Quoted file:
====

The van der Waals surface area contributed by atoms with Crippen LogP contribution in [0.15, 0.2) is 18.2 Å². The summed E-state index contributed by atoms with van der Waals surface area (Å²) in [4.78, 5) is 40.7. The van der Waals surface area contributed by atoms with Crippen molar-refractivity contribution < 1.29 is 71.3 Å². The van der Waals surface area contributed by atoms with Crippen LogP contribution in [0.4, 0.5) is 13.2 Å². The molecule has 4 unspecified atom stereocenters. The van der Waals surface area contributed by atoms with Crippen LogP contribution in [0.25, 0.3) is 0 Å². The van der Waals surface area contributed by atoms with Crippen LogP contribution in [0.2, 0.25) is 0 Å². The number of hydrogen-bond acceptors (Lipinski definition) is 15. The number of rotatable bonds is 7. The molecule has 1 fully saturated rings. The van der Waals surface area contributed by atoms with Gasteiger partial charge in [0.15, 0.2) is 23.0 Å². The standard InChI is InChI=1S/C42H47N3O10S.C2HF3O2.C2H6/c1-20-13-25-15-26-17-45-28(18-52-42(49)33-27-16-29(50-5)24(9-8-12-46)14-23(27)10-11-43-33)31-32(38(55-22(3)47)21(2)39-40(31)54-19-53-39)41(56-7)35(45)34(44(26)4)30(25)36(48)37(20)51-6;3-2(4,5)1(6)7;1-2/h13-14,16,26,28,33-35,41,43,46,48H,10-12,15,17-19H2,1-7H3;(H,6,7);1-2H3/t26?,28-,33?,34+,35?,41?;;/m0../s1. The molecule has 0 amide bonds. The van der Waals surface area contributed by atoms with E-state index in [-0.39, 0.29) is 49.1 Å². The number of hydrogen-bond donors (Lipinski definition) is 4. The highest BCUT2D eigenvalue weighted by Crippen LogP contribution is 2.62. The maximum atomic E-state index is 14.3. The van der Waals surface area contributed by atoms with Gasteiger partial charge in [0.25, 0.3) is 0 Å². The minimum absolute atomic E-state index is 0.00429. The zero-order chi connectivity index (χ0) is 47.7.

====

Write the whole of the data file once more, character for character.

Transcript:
The van der Waals surface area contributed by atoms with Crippen LogP contribution in [0.15, 0.2) is 18.2 Å². The summed E-state index contributed by atoms with van der Waals surface area (Å²) in [4.78, 5) is 40.7. The van der Waals surface area contributed by atoms with Crippen molar-refractivity contribution < 1.29 is 71.3 Å². The van der Waals surface area contributed by atoms with Crippen LogP contribution in [0.4, 0.5) is 13.2 Å². The molecule has 4 unspecified atom stereocenters. The van der Waals surface area contributed by atoms with Crippen LogP contribution in [0.25, 0.3) is 0 Å². The van der Waals surface area contributed by atoms with Crippen LogP contribution in [0.2, 0.25) is 0 Å². The number of hydrogen-bond acceptors (Lipinski definition) is 15. The number of rotatable bonds is 7. The molecule has 1 fully saturated rings. The van der Waals surface area contributed by atoms with Gasteiger partial charge in [0.15, 0.2) is 23.0 Å². The standard InChI is InChI=1S/C42H47N3O10S.C2HF3O2.C2H6/c1-20-13-25-15-26-17-45-28(18-52-42(49)33-27-16-29(50-5)24(9-8-12-46)14-23(27)10-11-43-33)31-32(38(55-22(3)47)21(2)39-40(31)54-19-53-39)41(56-7)35(45)34(44(26)4)30(25)36(48)37(20)51-6;3-2(4,5)1(6)7;1-2/h13-14,16,26,28,33-35,41,43,46,48H,10-12,15,17-19H2,1-7H3;(H,6,7);1-2H3/t26?,28-,33?,34+,35?,41?;;/m0../s1. The molecule has 0 amide bonds. The van der Waals surface area contributed by atoms with E-state index in [-0.39, 0.29) is 49.1 Å². The number of hydrogen-bond donors (Lipinski definition) is 4. The highest BCUT2D eigenvalue weighted by Crippen LogP contribution is 2.62. The maximum atomic E-state index is 14.3. The van der Waals surface area contributed by atoms with Gasteiger partial charge in [0.25, 0.3) is 0 Å². The minimum absolute atomic E-state index is 0.00429. The zero-order chi connectivity index (χ0) is 47.7.